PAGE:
What You Need to Know About Full Body Blackout Tattoos

Blackout tattoos have been around for years but have recently gotten a lot of attention online. 

As a new artist, it’s important to understand tattoo where the full body blackout tattoo comes from and how to do them well will help you give your future clients the best possible experience.

In this article, we’ll cover:

  • What blackout tattoos are
  • Why people get full blackout tattoos
  • Blackout tattoo design ideas

What Are Blackout Tattoos?

Forearm blackout tattoo of a bee and geometric shapes

Blackout tattoos are exactly what they sound like: Black ink saturated over a large area of the skin. Blackout tattoos can be as simple as a big area covered in black ink, but they can also be broken up with details done in other colors, white ink over top of the black (a “white out” tattoo), or areas with no ink at all. 

History of the Blackout Tattoo

Blackout tattooing has roots in Polynesian, South Asian, and Sub-Saharan African body art. Blackout tattoos were known to symbolize strength and status. In 2010, blackout tattoos regained popularity in South Asia as interest in reviving ancient art increased.


Because the blackout tattoo has such strong cultural roots, some critics believe that a white person getting one is a form of cultural appropriation. Others believe that a non-black person getting a large amount of blackout tattooing done is a form of blackface. Despite the criticism, these tattoos are still gaining steam around the world.

Blackout Tattoo Meaning 

Some people get a blackout tattoo simply because they think it would be a cool and striking piece of body art. Others use blackout tattoos as a way to cover up old tattoos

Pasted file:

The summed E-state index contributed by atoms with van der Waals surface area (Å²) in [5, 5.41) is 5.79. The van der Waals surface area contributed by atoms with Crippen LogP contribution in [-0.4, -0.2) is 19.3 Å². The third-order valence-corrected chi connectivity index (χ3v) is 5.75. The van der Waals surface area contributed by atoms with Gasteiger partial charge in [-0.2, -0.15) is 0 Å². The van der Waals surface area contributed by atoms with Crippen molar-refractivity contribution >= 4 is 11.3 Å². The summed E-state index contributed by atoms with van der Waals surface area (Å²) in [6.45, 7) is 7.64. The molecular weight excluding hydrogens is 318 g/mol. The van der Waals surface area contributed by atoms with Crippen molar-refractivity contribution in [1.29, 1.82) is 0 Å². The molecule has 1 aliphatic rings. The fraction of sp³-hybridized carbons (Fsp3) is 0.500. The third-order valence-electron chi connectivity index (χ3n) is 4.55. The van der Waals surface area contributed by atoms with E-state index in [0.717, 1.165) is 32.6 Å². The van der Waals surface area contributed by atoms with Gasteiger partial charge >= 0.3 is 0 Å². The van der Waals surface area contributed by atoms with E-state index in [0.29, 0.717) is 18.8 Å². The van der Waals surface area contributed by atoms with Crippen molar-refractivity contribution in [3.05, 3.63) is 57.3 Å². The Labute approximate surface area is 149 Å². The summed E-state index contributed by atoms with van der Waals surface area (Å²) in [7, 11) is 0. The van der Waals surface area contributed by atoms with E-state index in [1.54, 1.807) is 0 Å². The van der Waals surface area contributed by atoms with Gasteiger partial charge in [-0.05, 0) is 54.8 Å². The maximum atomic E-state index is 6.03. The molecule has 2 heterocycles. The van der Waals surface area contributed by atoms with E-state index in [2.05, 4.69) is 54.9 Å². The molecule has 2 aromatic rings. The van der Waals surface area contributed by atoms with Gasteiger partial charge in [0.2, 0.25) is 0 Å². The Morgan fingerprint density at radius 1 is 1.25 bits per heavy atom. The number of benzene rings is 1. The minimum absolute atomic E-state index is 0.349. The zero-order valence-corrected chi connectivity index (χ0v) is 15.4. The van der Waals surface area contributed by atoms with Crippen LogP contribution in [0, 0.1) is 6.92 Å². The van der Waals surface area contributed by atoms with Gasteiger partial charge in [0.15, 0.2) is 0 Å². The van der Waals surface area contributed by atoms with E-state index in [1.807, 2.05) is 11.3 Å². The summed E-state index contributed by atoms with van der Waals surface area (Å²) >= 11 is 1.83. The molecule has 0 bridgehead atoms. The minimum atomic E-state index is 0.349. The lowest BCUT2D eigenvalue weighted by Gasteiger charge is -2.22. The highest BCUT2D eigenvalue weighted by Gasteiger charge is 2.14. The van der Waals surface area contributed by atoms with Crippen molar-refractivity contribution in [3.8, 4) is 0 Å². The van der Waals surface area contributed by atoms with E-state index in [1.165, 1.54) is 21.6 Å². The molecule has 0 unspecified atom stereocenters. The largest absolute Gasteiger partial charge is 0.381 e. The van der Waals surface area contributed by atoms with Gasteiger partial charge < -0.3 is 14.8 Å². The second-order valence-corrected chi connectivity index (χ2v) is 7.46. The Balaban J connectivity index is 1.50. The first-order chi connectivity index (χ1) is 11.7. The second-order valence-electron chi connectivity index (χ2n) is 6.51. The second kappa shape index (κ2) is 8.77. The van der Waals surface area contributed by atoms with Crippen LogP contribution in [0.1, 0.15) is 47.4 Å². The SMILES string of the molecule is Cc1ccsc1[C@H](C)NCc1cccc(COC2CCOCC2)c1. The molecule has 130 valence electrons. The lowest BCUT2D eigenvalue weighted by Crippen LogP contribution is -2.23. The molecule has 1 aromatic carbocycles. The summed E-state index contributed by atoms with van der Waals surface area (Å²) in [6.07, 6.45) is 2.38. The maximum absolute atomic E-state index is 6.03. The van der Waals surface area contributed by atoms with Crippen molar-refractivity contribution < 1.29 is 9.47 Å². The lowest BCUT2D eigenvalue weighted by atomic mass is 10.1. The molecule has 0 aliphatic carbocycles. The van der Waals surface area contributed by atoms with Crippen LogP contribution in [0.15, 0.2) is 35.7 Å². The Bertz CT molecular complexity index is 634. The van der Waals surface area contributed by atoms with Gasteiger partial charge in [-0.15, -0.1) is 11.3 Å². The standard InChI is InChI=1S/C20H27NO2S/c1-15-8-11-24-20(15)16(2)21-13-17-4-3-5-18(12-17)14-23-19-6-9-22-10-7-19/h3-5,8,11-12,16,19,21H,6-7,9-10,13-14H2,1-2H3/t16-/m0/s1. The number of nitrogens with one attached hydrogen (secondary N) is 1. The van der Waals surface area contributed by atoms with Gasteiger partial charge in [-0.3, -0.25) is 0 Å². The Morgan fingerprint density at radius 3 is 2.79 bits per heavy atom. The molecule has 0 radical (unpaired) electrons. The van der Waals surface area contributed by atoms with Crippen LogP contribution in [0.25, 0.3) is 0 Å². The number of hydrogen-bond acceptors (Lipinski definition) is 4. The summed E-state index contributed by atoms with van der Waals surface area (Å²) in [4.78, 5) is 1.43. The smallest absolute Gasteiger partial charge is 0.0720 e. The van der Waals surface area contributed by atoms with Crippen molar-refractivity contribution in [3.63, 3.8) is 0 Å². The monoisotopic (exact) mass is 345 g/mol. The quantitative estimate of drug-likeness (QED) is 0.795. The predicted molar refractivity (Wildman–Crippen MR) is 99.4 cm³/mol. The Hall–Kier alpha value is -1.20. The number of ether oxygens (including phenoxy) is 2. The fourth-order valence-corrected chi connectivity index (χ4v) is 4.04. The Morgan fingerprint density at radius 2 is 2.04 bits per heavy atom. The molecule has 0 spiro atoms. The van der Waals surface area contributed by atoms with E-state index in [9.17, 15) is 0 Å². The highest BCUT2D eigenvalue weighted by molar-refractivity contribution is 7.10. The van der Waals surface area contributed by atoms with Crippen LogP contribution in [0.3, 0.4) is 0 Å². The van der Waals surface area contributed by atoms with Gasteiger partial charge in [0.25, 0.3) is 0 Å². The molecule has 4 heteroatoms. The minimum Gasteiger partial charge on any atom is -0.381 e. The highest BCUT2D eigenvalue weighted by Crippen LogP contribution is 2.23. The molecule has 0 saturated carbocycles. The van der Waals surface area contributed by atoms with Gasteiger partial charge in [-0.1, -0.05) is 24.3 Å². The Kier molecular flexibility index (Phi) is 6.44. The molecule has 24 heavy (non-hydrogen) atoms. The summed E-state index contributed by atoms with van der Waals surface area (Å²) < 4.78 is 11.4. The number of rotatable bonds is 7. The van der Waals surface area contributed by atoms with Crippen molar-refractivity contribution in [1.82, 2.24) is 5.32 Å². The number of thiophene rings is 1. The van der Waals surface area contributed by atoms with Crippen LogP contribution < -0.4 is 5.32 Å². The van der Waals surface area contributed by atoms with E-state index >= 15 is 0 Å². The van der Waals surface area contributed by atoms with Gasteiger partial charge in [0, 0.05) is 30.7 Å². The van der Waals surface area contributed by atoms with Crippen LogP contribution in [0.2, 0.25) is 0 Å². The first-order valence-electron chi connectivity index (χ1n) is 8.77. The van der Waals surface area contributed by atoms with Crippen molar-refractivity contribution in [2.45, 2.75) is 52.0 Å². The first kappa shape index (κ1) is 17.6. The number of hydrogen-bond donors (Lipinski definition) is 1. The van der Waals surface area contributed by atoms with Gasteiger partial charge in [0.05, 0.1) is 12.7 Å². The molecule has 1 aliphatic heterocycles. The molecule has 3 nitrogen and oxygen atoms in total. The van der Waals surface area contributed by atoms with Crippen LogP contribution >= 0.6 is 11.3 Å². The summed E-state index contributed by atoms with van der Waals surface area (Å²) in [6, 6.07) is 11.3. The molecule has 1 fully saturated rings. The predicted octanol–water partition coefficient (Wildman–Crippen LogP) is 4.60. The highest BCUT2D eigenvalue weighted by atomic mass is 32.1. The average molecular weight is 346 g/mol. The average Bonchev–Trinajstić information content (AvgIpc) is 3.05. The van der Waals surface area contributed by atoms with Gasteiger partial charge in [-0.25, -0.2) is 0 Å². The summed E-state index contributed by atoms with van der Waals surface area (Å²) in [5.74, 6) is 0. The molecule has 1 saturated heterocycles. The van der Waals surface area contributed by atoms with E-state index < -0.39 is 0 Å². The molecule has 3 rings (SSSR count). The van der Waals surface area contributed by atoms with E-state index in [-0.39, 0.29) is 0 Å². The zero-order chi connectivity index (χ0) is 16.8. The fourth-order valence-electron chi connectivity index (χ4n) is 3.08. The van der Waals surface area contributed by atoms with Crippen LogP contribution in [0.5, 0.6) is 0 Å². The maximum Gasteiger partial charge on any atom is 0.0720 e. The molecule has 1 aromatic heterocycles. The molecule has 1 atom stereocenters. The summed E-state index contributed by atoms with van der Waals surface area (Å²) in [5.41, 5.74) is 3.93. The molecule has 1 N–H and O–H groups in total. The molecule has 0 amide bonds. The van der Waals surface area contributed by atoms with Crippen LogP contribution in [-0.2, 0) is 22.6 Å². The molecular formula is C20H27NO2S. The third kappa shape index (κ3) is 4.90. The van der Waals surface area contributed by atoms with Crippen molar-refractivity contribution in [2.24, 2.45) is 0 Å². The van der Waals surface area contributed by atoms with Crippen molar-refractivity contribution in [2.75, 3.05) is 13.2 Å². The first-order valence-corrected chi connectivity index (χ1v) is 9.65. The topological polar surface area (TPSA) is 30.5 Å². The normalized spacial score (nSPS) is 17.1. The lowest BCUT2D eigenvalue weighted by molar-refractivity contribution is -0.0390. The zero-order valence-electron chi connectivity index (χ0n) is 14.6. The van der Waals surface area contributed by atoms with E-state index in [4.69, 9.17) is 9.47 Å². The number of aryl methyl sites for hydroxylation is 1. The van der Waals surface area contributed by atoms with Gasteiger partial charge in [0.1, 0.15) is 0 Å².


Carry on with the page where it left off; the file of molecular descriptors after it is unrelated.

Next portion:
Some clients who want to cover up a tattoo go the blackout route rather than paying for laser sessions because a blackout tattoo will often be cheaper and faster. With coverups, people usually get the old tattoo completely blacked out and either leave it that way or have an artist put in details later with white ink.

Important Things to Know About Doing A Blackout Tattoo

While the basic technique of blackout tattooing is the same as any other tattoo, the process is a lot more intense and traumatic to the skin. Clients should be prepared for a blackout tattoo to be more uncomfortable and slightly more difficult to heal than a “normal” tattoo. 

One important thing for clients to know before committing to a blackout tattoo is that it can be harder to detect skin cancer in areas covered with black ink.

How Badly Do Blackout Tattoos Hurt?  

Blackout tattoos tend to be more painful than the average tattoo, because they require the tattoo artist to fully saturated the entire area with black ink. 

Blackout tattoos can also be more time consuming because of the amount of ink that has to go into a pretty large area. These tattoos usually require multiple sessions, and the amount of sessions can depend on the client’s pain tolerance.

Healing Blackout Tattoos